If you've spotted the name 'Huge Davies' on this site over the last couple of years and assumed that it's an affectionate nickname for Greg - we can totally see how you got there. But no, Huge is making a big name for himself on the nation's stages now too, having nabbed a coveted Best Newcomer nomination at last year's Edinburgh Fringe.
The keyboard-plonking-but-pleasingly-deadpan comic secured himself a sought-after slot on Harry Hill's ClubNite after that, and is now preparing for a couple of nights at London's Soho Theatre, later this month. It's all happening. Remind us, Huge, what that show is about.
"The Carpark is a musical that I've composed and set in a carpark," he explains. "The musical is also about a carpark. I don't have a carpark for any dates I've booked, but I'm sure I'll figure something out."
Think Cats, without the cats, or the budget, but with critical acclaim instead. Something like that. In the meantime, let's reminisce about a debut that featured another distinctive musical talent.
My first gig is still top-five worst gigs I've ever had. It was in a pub in North London, but the open mic was open to anything that could technically be a performance. I had to follow one guy's black and white short film. It was set in ASDA shot from the perspective of a shopping trolley, whilst he played the theremin with his eyes shut.
Everyone at the pub loved it. I had a gig so devastating I almost quit on the spot.
Favourite show, ever?
I'm not sure I have a favourite. Maybe the most significant one was doing Set List last year. Despite having done stand-up for five years, I'd not performed without music, so to have done it for the first time whilst improvising a set on the spot was, to me, a living nightmare that I'm really proud of.
Last month. For some reason there were six elderly people at the back of the venue eating curry and talking loudly to each other over my set. There was a running joke that I'd not made, about how much worse I was than the loud fireworks display going on behind me through the window. One man attempted to get everyone to go to the bar to boycott my act.
The heckling became so bad, I had to organise them all, because they were shouting over each other. They were so angry they started literally fighting each other until the gig was shut down.
Which one person influenced your comedy life most significantly?
Probably Bill Bailey. He's the first comedian I watched religiously as a teenager. His creativity, musicality and accessibility are all things that musical comedians want, but probably don't have.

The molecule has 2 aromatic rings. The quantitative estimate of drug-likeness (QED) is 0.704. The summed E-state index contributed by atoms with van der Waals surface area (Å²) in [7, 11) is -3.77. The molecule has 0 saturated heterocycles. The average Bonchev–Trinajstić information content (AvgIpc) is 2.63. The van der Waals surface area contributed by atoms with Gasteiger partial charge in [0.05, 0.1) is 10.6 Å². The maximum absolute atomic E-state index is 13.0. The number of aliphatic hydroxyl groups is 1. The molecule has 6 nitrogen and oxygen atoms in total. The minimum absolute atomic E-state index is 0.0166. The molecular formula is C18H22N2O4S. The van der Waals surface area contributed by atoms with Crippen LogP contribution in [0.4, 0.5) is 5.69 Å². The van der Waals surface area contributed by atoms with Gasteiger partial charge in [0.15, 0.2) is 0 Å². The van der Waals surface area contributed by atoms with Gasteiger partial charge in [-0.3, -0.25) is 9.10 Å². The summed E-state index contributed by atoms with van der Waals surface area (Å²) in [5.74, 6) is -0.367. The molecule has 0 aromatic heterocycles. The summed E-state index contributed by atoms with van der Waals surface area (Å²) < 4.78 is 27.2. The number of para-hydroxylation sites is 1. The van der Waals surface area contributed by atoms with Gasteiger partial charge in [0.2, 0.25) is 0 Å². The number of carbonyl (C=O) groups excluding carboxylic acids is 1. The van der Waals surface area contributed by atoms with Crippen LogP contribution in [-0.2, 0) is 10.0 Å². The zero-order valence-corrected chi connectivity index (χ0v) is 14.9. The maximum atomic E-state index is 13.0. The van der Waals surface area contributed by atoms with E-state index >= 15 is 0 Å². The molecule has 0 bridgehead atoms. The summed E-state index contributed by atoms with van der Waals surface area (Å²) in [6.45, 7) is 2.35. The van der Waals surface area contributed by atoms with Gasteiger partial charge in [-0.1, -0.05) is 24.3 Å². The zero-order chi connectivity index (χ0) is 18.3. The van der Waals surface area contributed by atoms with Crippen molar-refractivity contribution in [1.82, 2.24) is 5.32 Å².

And who's the most disagreeable person you've come across in the business?
On the way to a gig a comedian once ordered a coffee at a service station, then went back to my car so I had to pay for it. Not as a joke, on purpose, to save money. Conversations he started in the car were 'is cheating ok?', 'can women be funny?' and 'how to handle being too famous'.
He flat-out refused to leave the gig until he was paid in cash. He sat in the back on the way home so he could feel like he was 'in an Uber'. It's like a cartoon of someone unbearable.
Is there one routine/gag/song you loved, that audiences inexplicably didn't?
Most of the stuff I write applies. There was one bit I wrote called Childline, which was about a gameshow I'd developed with my uncle, in which we'd force children to fight on tightropes, which to this day has never got a laugh. Not once.
The worse thing is, I then have to commit to the performance of the full 'theme song' once I've started the bit, so it's always a long three minutes for a payoff that no one asked for.
Do you have any keyboard-care tips, for musical comedians on the move?
Buy a terrible keyboard and then you don't have to look after it. Terrible keyboards are lighter, cheaper and funnier than good keyboards. Also, don't use a keyboard. It's second-rate comedy and you'll be bullied relentlessly in green rooms by actual comedians.
Are there particular reviews, heckles or post-gig reactions that stick in the mind?
As a set-up for a joke I used to ask 'Any questions?', but an elderly audience member once stood up before the punchline and just said 'Why'. They then walked out in complete silence. It's probably the only heckle I often think about. The silence made the gig feel very religious and almost moving.
Also, I was recently confronted by a reviewer in person, who had given me a bad review because they thought I was faking playing the keyboard. She suggested the tech was playing the keyboard and I was perfectly miming playing a stage keyboard for an entire hour. To make it easier for myself.
How do you feel about where your career is at, right now?
I'm very happy, but my uncle is desperate to get Childline up and running (still nothing).